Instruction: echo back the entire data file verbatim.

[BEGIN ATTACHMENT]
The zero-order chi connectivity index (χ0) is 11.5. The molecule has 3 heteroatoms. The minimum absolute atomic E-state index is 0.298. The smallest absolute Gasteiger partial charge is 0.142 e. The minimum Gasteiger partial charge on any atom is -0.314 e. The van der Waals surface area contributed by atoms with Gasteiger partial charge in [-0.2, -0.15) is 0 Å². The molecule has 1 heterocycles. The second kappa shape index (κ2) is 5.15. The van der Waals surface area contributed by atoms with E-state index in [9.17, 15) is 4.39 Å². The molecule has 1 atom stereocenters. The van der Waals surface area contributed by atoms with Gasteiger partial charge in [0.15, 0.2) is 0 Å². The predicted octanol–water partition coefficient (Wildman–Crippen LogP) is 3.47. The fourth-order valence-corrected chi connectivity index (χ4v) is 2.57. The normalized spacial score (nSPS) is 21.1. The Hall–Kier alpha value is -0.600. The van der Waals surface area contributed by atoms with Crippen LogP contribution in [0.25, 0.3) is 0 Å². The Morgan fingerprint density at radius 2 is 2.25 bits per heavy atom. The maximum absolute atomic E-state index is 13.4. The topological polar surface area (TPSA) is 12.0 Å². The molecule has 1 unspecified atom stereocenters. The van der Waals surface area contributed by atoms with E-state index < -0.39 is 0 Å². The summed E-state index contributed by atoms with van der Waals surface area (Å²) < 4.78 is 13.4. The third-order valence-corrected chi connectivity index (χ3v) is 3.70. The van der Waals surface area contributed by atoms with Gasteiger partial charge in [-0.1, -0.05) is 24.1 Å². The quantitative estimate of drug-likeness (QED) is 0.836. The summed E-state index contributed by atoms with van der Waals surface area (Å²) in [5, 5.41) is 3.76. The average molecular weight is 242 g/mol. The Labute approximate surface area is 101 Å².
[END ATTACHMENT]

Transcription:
The zero-order chi connectivity index (χ0) is 11.5. The molecule has 3 heteroatoms. The minimum absolute atomic E-state index is 0.298. The smallest absolute Gasteiger partial charge is 0.142 e. The minimum Gasteiger partial charge on any atom is -0.314 e. The van der Waals surface area contributed by atoms with Gasteiger partial charge in [-0.2, -0.15) is 0 Å². The molecule has 1 heterocycles. The second kappa shape index (κ2) is 5.15. The van der Waals surface area contributed by atoms with E-state index in [9.17, 15) is 4.39 Å². The molecule has 1 atom stereocenters. The van der Waals surface area contributed by atoms with Gasteiger partial charge in [0.15, 0.2) is 0 Å². The predicted octanol–water partition coefficient (Wildman–Crippen LogP) is 3.47. The fourth-order valence-corrected chi connectivity index (χ4v) is 2.57. The normalized spacial score (nSPS) is 21.1. The Hall–Kier alpha value is -0.600. The van der Waals surface area contributed by atoms with Crippen LogP contribution in [0.25, 0.3) is 0 Å². The Morgan fingerprint density at radius 2 is 2.25 bits per heavy atom. The maximum absolute atomic E-state index is 13.4. The topological polar surface area (TPSA) is 12.0 Å². The molecule has 1 unspecified atom stereocenters. The van der Waals surface area contributed by atoms with E-state index < -0.39 is 0 Å². The summed E-state index contributed by atoms with van der Waals surface area (Å²) < 4.78 is 13.4. The third-order valence-corrected chi connectivity index (χ3v) is 3.70. The van der Waals surface area contributed by atoms with Gasteiger partial charge in [-0.1, -0.05) is 24.1 Å². The quantitative estimate of drug-likeness (QED) is 0.836. The summed E-state index contributed by atoms with van der Waals surface area (Å²) in [5, 5.41) is 3.76. The average molecular weight is 242 g/mol. The Labute approximate surface area is 101 Å².